Notes taken from a Brandon Marcello, Ph.D. seminar:
Not getting enough sleep leads to increased risk of injury and reduced pain threshold; greater susceptibility to sickness; reduced physical and psychological performance; reduced motivation, learning ability, and memory; increased anxiety, irritability, and mistakes; increase in body fat percentage; reverting to old habits; poor justment of distance, speed, and/or time.
Most of the Rapid Eye Movement (REM) cycle occurs in the final 2-3 hours of a night’s rest. Missing ~25% of your total sleep one night may have a larger than 25% negative impact on your mind and body.
Getting enough sleep improves motivation; recovery of muscle strength; sprint speeds; muscle glycogen (stored energy in muscle); cortisol (stress) regulation; motor skill development; memory consolidation.
Sleep debt simplified: if you need 8 hours and get 7 hours, that means you accrue 1 hour of sleep debt. Need to get 9 hours to repay that 1 hour of debt. Sleep debt can build up over time to (30 hours? I failed to write this down).
After extending time in bed to 10 hours per night for several weeks, collegiate swimmers showed improvements of +8% 15meter sprint speed; +20% reaction time off the block; +10% turn time efficiency; +19% kickstrokes.
During sleep, the brain will get rid of waste products and clean out toxic proteins which can impair healthy aging of the brain and cause brain related diseases such as Alzheimer’s and other neurological disorders.
Sleep Myths: you can get too much sleep; naps are bad; 8 hours of sleep is ideal (everyone is biologically wired to require different amounts of sleep); older people don’t need as much sleep (they need more because they usually awaken more frequently); storing up sleep for the week ahead; alcohol helps you sleep.
Sleep/Nutrition Interaction: sleep deprivation alters the ability of the body to metabolize and store carbohydrates for recovery, as well as use for a later time; reduces glycogen levels.
Ask yourself: what is detracting from your sleep quality? Noise? Light? Pain? Temperature? Priorities? Stress? Alcohol/Drugs/Food?
Studies: Predicting Major League Baseball (MLB) Player Career Longevity via Sleepiness Measurements, Validation of a Statistical Model Predicting Possible Fatigue Elementas in Major League Baseball, Chronic lack of sleep is associated with increased sports injuries in adolescent athletes, Sleep patterns of U.S. Military academy cadets (2003), Effect of 1 Week of Sleep Restriction on Testosterone Levels in Young Healthy Men
Seminars: One More Reason to Get a Good Night’s Sleep (Jess Iliff), Why Do We Sleep? (Russell Foster)
Books: The Promise of Sleep (William Dement, M.D., Ph.D.), Take a Nap! (Sara Mednick, Ph.D.), The Sleep Revolution (Arianna Huffington)
Info from Joe Rogan Experience interview with Dr. Matthew Walker (Source)
Lack of sleep and physical performance
If you’re getting 6 hours of sleep or less, your time to physical exhaustion drops by up to 30%
Lactic acid builds up quicker the less you sleep
The ability of your lungs to expire CO2 and inhale oxygen decreases
The less sleep you have
The lower your peak muscular strength, lower your vertical jump height, and lower your peak running speed
A higher injury risk
One study showed a 60% increase in probability of injury comparing people who get 9 hours of sleep a night, to those who get 5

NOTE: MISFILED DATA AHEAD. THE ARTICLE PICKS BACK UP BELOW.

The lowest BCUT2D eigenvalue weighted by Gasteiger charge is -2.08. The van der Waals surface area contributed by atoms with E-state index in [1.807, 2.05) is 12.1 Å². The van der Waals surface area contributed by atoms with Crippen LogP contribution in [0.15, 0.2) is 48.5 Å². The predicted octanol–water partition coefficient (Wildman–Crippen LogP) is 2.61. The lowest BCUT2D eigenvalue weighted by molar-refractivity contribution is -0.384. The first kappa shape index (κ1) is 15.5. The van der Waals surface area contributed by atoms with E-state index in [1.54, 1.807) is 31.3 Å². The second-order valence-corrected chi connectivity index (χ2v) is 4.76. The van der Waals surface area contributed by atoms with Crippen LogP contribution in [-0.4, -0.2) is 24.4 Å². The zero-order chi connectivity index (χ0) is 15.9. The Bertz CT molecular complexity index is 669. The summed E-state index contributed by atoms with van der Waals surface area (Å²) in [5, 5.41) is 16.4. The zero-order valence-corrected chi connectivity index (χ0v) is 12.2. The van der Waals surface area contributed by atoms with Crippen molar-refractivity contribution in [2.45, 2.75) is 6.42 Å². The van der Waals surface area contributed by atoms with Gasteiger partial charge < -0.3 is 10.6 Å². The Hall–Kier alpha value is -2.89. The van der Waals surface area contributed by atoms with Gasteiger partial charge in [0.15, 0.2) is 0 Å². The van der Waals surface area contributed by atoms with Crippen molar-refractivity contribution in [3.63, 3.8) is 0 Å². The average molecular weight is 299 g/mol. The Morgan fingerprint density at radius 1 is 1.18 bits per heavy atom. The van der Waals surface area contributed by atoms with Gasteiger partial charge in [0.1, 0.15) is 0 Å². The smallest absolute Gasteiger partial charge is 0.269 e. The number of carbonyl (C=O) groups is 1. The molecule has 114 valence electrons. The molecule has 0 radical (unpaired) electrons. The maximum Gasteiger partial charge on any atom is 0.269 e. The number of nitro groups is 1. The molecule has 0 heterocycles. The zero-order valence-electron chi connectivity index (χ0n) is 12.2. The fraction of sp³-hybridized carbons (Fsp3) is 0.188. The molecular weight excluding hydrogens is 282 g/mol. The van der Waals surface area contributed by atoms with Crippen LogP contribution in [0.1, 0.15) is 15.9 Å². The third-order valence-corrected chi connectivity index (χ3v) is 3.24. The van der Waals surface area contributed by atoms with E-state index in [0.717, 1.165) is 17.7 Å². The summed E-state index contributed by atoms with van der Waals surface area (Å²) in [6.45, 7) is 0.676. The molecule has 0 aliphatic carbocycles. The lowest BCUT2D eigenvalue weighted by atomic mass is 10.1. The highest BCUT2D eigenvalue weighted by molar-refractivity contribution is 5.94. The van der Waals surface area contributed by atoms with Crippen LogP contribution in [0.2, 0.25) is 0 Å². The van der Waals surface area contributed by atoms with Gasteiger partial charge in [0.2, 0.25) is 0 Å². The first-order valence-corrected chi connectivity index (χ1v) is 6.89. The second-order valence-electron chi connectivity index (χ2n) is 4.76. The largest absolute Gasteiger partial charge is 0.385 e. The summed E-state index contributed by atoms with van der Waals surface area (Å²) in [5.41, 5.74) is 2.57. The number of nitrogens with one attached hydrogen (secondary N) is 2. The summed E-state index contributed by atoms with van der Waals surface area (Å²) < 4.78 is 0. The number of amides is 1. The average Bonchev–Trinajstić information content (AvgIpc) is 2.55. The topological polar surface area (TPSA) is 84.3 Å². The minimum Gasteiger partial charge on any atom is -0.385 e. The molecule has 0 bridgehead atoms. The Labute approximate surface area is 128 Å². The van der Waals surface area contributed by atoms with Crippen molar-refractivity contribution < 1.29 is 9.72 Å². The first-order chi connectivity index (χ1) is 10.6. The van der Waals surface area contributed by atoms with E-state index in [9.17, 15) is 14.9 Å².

Your stability muscles fail earlier when not getting enough sleep
We need 7-9 hours a night
Once you get below 7, we can measure impairments in the brain
There is a small fraction of <1% of the population, that has a certain gene that allows them to survive on 5 hours of sleep
You are more likely to be struck by lighting than have this gene
The gene promotes wakefulness chemistry in the brain
The shorter your sleep on average, the shorter your life
Short sleep predicts all cause mortality
Wakefulness, compared to sleep, is low level brain damage. Sleep offers a repair mechanism for this.
During deep sleep at night, there is a sewage system in the brain that cleanses the brain of all the metabolic toxins that have accumulated throughout the day
One of those toxins is beta amyloid – which is responsible for the underlying mechahism of Alzheimer’s disease
The less you sleep – the more this plaque builds up
Insufficient sleeps is the most significant lifestyle factor for determining whether or not you’ll develop Alzheimer’s Disease
Insufficient sleep is linked to bowl, prostate, and breast cancer
The WHO has decided to classify any form of nighttime shift work as a probable carcinogen
Shift workers have higher rates obesity, diabetes, and cancer
Leptin and ghrelin
Both control appetite and weight
Leptin tells our brain we’re full
Ghrelin does the opposite, it’s the hunger hormone
With less sleep, leptin gets suppressed, and ghrelin gets ramped up
People sleeping 4-5 hours a night will on average eat 200-300 extra calories each day (70,000 extra calories each year which translates into 10-15 lbs. of body mass)
You also eat more of the wrong things
Lack of sleep if a critical factor of the obesity epidemic
1 out of every 2 adults in America are not getting the recommended 8 hours of sleep
1 out of 3 people are trying to survive on 6 hours or less of sleep
The average American adult is sleeping 6 hours and 31 minutes during the week (it used to be 7.9 hours in 1942)
“The number of people who can survive on 6 hours of sleep or less, rounded to a whole number, and expressed as a percentage of the population is 0”
“You don’t know you’re sleep deprived, when you’re sleep deprived”
Under slept employees will take on fewer work challenges, are more likely to slack off in groups, and are less likely to come up with creative solutions
Less sleep does not equal more productivity